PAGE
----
Label encode target variable

In [9]:
Y = LabelEncoder().fit_transform(Y)
Y
Out[9]:
array([1, 0, 0, ..., 0, 1, 0])

Scale features

In [10]:
X = StandardScaler().fit_transform(X)

Function to train, test and score a RandomForestClassifier

In [11]:
# Classifier 
trainedforest = RandomForestClassifier(n_estimators=700)
In [12]:
def forest_test(X, Y):
        
    X_Train, X_Test, Y_Train, Y_Test = train_test_split(X, Y, test_size = 0.30, random_state=0)
    # Classifier
    trainedforest = RandomForestClassifier(n_estimators=700).fit(X_Train,Y_Train)

    f, axes = plt.subplots(1,3 ,figsize=(15,5))
    
    preds = trainedforest.predict(X_Test)
    classes = list(df['class'].unique())
    cm = ConfusionMatrix(
    trainedforest, classes=classes, ax = axes[0],
    label_encoder={0: 'Poisonous', 1: 'Edible'})
    cm.fit(X_Train, Y_Train)
    cm.score(X_Test, Y_Test)
    axes[0].set_title('Confusion Matrix')
    axes[0].set_xlabel('Predicted Class')
    axes[0].set_ylabel('True Class')
    
    roc = ROCAUC(trainedforest, classes=["Poisonous", "Edible"], ax = axes[1])
    roc.fit(X_Train, Y_Train)        
    roc.score(X_Test, Y_Test)
    axes[1].set_title('ROC AUC')
    axes[1].grid(False)
    axes[1].legend()
    
    prc = PrecisionRecallCurve(trainedforest, ax = axes[2])
    prc.fit(X_Train, Y_Train)        
    prc.score(X_Test, Y_Test)
    axes[2].set_title('Precision Recall Curve')
    axes[2].grid(False)
    axes[2].legend()
    
    plt.tight_layout()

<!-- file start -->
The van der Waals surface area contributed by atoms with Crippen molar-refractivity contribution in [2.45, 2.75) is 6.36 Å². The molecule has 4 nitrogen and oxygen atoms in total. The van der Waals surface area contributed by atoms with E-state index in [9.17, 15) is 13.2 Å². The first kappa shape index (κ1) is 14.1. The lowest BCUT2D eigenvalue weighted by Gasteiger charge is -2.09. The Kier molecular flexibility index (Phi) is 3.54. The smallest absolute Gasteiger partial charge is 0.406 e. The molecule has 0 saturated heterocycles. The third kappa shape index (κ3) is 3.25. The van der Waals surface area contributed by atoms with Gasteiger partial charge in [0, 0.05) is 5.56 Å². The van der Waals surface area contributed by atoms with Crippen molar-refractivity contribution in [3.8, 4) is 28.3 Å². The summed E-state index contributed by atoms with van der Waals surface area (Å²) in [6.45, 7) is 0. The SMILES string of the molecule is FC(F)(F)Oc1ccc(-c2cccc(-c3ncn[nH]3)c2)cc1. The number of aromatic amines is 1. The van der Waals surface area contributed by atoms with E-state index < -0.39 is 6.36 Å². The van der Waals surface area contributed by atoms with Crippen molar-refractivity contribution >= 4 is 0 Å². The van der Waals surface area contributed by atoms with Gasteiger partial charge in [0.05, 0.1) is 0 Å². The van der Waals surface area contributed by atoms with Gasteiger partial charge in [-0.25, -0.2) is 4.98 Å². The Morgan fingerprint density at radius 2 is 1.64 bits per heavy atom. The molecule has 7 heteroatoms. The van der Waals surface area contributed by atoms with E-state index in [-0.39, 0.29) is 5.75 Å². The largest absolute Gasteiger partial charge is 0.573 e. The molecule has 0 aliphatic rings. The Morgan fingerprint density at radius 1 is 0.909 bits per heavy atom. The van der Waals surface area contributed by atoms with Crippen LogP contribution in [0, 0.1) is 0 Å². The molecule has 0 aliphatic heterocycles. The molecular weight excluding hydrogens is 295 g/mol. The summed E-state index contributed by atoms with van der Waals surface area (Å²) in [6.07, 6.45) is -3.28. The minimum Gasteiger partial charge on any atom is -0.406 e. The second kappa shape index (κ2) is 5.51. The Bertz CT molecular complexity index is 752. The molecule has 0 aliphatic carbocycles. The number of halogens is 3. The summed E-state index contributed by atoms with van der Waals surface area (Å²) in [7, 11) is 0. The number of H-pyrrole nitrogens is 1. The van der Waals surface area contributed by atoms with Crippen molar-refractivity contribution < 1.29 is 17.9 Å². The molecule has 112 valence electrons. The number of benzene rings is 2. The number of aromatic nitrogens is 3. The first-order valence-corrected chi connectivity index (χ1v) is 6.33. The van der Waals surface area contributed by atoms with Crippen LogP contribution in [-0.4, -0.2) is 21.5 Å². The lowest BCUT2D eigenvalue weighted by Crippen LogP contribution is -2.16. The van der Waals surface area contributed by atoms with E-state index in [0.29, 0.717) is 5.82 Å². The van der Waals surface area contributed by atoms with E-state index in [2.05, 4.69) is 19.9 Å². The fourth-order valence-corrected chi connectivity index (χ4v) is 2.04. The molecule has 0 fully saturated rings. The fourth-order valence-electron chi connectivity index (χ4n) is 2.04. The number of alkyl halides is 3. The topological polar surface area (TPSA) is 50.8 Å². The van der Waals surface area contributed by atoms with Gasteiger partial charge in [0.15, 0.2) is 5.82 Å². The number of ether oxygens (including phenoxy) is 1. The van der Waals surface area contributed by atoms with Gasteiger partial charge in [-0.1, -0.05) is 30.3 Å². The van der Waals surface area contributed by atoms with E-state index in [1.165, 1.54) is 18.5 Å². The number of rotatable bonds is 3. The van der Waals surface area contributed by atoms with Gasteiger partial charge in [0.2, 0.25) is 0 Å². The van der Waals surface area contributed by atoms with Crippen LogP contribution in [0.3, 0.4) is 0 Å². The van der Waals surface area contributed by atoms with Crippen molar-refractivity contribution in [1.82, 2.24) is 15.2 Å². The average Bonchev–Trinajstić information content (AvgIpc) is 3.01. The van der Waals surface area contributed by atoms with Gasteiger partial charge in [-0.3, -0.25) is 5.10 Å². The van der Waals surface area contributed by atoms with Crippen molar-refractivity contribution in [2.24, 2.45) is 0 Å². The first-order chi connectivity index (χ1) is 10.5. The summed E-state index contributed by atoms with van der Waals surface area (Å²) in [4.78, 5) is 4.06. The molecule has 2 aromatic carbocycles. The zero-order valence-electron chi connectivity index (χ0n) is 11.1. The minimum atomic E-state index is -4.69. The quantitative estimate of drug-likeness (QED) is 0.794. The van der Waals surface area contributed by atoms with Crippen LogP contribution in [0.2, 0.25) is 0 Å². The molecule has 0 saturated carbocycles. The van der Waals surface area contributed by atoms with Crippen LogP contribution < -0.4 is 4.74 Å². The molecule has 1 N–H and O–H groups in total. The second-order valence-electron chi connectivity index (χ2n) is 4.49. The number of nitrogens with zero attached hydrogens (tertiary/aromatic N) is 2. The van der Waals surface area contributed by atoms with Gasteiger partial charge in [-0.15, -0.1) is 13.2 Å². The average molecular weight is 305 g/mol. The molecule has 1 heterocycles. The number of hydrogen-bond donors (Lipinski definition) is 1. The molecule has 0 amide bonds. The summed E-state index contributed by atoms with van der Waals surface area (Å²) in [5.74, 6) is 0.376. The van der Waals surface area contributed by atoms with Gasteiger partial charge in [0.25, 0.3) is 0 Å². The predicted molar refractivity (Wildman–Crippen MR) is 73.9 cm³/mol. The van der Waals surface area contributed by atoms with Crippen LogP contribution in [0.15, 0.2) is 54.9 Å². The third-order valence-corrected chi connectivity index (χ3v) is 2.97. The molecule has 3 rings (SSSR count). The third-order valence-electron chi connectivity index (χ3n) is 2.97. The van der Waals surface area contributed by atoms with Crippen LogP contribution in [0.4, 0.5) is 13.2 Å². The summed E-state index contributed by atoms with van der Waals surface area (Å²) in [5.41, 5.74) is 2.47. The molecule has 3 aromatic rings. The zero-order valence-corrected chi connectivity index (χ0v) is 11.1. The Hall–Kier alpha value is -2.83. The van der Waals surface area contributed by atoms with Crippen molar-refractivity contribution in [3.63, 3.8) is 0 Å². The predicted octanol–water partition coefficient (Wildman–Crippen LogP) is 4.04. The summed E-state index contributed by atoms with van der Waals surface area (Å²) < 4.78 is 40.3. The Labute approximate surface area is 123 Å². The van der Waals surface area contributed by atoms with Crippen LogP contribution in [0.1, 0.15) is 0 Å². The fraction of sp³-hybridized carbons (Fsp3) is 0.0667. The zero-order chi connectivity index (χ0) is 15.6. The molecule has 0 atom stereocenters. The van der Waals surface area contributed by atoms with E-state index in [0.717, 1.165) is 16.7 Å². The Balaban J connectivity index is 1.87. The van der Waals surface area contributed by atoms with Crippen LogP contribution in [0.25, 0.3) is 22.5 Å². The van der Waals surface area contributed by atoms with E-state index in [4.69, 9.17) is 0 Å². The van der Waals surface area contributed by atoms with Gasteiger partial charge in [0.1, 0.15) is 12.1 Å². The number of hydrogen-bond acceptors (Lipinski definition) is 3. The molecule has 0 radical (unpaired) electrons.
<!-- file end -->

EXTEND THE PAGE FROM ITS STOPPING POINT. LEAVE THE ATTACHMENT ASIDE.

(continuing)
plt.show();

    print('\n',classification_report(Y_Test,preds))

Functions to test and plot 2d and 3d representations of the features vs the target

In [13]:
def complete_test_2D(X, Y, plot_name = ''):
    
    Small_df = pd.DataFrame(data = X, columns = ['C1', 'C2'])
    Small_df = pd.concat([Small_df, df['class']], axis = 1)
    Small_df['class'] = LabelEncoder().fit_transform(Small_df['class'])
    forest_test(X, Y)
    
    plt.figure.figsize=(10,8)

    classes = [1, 0]
    colors = ['r', 'b']
    
    for clas, color in zip(classes, colors):
        
        plt.scatter(Small_df.loc[Small_df['class'] == clas, 'C1'], 
                Small_df.loc[Small_df['class'] == clas, 'C2'], 
                c = color, alpha=0.5)
    
        plt.xlabel('Component 1', fontsize = 12)
        plt.ylabel('Component 2', fontsize = 12)
        plt.title(f'{plot_name}', fontsize = 15)
        plt.legend(['Poisonous', 'Edible'])
        plt.grid(False)
        
    plt.show()
In [14]:
def complete_test_3D(X, Y, plot_name = ''):
    
    Small_df = pd.DataFrame(data = X, columns = ['C1', 'C2', 'C3'])
    Small_df = pd.concat([Small_df, df['class']], axis = 1)
    Small_df['class'] = LabelEncoder().fit_transform(Small_df['class'])
    forest_test(X, Y)
    
    fig=plt.figure(figsize=(8,6))
    ax=fig.add_subplot(1,1,1, projection="3d")
    
    pnt3d = ax.scatter(Small_df['C1'],Small_df['C2'],Small_df['C3'],
                       c=Small_df['class'],alpha=.5, s=75,cmap='coolwarm',
                       label=list(Small_df.columns))
    
    
    one = mpatches.Patch(facecolor='b', label='0', linewidth = 0.5, edgecolor = 'black')